Last week, I had a great Skype session with a new friend/colleague in Education City in Doha, Qatar, Chris Silva. He is the Sustainability Coordinator for the Residence Halls there - a new position - and he gets to do all kinds of cool projects to teach and learn about sustainability. So great to have first hand commentary and comparison of what important things are happening around the world to take better care of our planet!
Weeks ago when we met at the LeaderShape Retreat in Chicago, Chris told me about some exciting initiatives he is promoting to change perceptions and behavior around water and local food - in particular to change the perception that "nothing grow in Qatar because it's too hot". Look at all that grows there:
Egg plant; zucchini; Chili peppers; tomatoes; gourds; cabbages; bell peppers; cauliflower; lettuce; corn; broccoli; green beans; carrots; different types of herbs; green onions and mint. (thanks for this Chris!) Nice list, huh?
This last chat, Chris shared some of his ideas for implementing a campaign to educate staff and students about the safety of drinking tap water in Qatar. The ultimate goal is to reduce the number of plastic bottles going into their landfills -I share that goal! Apparently the tap water in Qatar is quite safe and in fact is above the standards of the World Health Organization. In spite of that fact, just like many places in the US, the perception is that tap water is not as good (safe) as bottled water... I am sure the whole scenario is much more complex than this and that changing perceptions actually requires a culture shift not mere behavioral changes.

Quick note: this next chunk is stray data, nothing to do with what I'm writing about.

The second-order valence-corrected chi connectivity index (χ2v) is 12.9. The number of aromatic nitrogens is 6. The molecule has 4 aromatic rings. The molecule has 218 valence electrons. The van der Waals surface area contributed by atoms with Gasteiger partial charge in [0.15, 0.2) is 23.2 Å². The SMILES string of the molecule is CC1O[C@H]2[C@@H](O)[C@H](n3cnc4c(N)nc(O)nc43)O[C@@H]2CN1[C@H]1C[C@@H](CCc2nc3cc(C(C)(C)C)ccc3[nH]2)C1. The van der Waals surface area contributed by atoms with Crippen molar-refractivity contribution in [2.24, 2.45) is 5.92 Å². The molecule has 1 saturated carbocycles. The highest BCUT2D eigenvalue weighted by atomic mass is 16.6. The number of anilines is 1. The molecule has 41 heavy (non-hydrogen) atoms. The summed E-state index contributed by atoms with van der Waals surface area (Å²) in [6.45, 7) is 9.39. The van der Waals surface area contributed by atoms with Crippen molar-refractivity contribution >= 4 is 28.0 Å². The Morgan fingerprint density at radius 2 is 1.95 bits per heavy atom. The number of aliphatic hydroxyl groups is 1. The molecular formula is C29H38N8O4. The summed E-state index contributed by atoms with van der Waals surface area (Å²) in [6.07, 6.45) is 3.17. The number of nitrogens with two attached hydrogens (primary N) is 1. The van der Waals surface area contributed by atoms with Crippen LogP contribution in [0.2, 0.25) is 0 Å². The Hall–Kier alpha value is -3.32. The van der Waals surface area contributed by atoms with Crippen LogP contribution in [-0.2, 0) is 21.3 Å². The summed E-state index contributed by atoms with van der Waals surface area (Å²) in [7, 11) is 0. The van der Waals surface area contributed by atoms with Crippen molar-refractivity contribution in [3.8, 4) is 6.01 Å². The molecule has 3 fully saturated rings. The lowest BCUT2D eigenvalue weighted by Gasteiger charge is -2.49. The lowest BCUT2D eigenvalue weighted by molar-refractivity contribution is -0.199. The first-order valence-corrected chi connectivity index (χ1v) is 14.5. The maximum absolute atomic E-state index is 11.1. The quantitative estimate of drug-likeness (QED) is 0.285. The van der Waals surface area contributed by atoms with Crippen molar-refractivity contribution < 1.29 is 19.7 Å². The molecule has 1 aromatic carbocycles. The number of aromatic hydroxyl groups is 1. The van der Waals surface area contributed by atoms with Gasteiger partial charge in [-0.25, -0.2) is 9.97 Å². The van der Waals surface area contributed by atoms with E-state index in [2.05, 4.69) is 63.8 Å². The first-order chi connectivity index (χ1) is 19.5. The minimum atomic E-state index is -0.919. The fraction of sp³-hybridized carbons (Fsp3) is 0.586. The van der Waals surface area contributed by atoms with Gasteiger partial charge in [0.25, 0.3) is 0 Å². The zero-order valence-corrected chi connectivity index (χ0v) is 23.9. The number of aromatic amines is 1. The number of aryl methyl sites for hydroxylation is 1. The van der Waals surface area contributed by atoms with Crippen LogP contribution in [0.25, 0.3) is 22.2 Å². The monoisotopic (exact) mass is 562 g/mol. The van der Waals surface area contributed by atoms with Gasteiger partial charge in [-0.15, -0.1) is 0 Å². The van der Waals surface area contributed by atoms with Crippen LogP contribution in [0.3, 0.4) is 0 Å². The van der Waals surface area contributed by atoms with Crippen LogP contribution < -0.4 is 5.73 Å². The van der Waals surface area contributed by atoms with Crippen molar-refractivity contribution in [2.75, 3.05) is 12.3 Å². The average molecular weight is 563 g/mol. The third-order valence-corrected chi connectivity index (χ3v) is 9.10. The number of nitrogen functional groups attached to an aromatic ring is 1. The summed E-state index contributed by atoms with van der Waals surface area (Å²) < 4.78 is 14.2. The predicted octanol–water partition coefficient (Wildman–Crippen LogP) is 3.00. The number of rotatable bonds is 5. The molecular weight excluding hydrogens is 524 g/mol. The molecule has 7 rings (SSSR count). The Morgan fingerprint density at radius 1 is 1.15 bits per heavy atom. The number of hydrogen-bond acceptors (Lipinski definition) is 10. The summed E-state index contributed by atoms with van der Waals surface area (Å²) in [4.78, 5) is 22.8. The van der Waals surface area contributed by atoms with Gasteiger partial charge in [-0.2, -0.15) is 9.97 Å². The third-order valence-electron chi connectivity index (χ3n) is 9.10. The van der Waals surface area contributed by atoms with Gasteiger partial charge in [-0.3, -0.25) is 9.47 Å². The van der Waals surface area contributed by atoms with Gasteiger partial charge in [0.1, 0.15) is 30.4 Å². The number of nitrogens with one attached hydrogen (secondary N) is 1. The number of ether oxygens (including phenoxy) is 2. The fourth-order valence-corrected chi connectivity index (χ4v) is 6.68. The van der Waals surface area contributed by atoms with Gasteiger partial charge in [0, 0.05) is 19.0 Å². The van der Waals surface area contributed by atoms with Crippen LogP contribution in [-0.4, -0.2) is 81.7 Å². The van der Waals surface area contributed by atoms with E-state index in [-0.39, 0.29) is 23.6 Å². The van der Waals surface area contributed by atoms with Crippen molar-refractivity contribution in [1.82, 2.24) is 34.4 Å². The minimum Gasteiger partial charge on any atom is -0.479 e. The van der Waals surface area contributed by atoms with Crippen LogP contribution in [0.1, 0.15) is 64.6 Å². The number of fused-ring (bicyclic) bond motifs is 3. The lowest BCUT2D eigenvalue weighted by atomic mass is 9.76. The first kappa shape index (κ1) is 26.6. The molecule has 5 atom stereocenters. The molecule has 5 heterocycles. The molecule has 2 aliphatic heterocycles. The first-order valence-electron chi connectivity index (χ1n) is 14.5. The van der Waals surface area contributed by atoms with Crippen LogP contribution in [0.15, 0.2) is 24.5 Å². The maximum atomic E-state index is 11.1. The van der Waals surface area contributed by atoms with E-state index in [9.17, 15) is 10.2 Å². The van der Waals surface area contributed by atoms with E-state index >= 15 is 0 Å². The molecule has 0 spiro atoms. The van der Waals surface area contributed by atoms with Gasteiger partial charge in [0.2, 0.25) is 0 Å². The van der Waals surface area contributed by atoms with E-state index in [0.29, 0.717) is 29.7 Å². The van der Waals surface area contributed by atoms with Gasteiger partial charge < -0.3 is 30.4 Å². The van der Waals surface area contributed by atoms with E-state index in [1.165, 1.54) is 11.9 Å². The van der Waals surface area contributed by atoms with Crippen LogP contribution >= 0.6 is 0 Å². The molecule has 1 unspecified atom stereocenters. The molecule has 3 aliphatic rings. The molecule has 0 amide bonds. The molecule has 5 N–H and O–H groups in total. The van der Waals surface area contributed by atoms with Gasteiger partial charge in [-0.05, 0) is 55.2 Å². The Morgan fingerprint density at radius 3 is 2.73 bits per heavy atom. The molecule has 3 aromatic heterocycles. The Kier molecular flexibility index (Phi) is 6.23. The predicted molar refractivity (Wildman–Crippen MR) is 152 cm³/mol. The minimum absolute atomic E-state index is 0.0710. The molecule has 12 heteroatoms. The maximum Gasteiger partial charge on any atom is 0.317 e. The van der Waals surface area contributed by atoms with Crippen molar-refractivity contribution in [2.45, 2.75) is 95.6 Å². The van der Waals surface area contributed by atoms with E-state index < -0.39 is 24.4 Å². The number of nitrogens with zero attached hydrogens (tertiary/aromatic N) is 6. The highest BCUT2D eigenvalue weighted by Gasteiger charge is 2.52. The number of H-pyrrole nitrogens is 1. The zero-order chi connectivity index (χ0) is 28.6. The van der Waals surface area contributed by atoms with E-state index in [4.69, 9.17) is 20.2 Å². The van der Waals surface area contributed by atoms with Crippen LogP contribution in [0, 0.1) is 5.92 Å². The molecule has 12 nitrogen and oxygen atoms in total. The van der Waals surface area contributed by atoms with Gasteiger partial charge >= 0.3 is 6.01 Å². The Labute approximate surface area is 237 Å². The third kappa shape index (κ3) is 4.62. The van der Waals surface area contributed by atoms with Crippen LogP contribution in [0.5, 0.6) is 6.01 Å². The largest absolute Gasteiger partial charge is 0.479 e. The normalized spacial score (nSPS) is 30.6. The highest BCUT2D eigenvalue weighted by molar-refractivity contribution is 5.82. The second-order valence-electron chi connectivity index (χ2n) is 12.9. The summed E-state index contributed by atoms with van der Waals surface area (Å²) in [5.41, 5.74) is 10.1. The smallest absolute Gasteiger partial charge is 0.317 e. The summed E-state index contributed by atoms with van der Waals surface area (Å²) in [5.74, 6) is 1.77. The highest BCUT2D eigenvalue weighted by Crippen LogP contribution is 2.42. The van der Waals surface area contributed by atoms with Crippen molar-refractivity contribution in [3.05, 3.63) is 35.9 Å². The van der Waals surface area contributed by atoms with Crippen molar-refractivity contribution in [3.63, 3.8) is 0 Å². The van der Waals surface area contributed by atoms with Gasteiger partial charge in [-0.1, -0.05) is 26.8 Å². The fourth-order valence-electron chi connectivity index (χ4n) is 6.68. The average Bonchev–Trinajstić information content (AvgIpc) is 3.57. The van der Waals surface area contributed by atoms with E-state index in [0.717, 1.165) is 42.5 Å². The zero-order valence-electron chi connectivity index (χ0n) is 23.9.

By the way...this info from the Food and Agriculture Organization of the UN:
Qatar is a small peninsula in the Persian Gulf covering an area of approximately 11,000 km2 including a number of small offshore islands. It's maximum length is about 180km along the north-south axis, while the east-west width is 85 km at its widest point. It is bounded by the Persian Gulf on all sides except in the south where it touches the eastern province of Saudi Arabia. Check the map :)
The movement toward more sustainable living is international...turns out, it is a small world after all...
More to come - have a Nothing New Day! Kristin